Gender, Sport and the Role of the Alter Ego in Roller Derby focuses on the resurgence of roller derby by examining the appeal and dedication to a sport that combines the masculine aggression and physicality of sport with a more feminine, or alternative, style of organizing and community building.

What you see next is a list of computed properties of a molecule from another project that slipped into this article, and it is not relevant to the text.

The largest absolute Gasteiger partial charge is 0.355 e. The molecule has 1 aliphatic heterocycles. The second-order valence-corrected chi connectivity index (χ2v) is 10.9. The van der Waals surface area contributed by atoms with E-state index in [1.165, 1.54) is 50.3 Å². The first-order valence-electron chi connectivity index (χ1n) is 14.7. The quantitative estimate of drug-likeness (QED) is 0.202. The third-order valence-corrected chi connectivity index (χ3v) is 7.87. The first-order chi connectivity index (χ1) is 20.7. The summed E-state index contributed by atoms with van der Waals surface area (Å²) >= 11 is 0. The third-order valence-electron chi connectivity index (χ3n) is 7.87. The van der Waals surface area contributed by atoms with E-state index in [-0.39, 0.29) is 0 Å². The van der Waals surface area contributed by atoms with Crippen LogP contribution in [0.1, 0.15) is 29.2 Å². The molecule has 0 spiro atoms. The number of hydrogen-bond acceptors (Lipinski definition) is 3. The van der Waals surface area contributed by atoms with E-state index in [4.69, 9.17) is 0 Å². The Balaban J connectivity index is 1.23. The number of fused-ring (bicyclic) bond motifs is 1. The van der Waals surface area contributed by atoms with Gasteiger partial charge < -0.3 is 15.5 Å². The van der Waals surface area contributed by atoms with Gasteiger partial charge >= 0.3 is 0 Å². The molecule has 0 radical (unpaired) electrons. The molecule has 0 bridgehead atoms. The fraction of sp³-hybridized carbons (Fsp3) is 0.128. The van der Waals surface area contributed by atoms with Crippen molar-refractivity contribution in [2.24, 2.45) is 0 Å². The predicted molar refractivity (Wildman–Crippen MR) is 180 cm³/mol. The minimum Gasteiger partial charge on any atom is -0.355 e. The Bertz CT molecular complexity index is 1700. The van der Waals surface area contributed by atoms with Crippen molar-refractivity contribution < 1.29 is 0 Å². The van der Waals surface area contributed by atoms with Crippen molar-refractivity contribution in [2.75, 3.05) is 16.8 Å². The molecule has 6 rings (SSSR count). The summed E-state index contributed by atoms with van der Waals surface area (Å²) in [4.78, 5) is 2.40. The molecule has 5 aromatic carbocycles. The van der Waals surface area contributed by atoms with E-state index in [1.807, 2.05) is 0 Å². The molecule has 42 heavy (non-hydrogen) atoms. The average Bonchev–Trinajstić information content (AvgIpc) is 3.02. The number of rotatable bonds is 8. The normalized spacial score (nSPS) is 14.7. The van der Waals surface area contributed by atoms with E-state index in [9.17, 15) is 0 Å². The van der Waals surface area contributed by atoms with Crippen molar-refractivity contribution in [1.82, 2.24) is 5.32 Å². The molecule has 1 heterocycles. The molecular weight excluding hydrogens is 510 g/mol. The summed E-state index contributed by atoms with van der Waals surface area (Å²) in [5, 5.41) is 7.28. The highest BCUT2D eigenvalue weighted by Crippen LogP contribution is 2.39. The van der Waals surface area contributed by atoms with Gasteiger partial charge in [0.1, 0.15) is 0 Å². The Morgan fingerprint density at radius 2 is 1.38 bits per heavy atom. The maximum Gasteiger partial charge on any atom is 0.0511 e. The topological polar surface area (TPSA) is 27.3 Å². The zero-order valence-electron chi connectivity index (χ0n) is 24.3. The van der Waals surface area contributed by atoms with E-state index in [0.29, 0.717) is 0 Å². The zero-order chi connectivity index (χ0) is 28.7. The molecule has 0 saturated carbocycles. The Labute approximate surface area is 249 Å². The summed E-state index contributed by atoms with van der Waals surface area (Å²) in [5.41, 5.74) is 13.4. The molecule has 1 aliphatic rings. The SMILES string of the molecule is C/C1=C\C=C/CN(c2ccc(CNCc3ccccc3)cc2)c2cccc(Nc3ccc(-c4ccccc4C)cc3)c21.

No longer a scripted sport filled with fake fighting and hair pulling, derby, though still dangerous, has nevertheless exploded in popularity around the world. Drawing on data from in-depth interviews with women players, Colleen Arendt reveals how derby has come to serve as a site of gender rebellion and emancipation that empowers participants. She demonstrates how players find roller derby a place to build friendships and support networks, while giving back to their community. The book also analyzes the adoption of derby personas, or alter egos, which many players use. While many players derive joy and other benefits from their derby personas, others argue that personas and alter egos detract from the athleticism and legitimacy of the sport. Finally, by considering the relationship between gender, sport, society, and power, this book tries to answer the question: Why derby? Why now?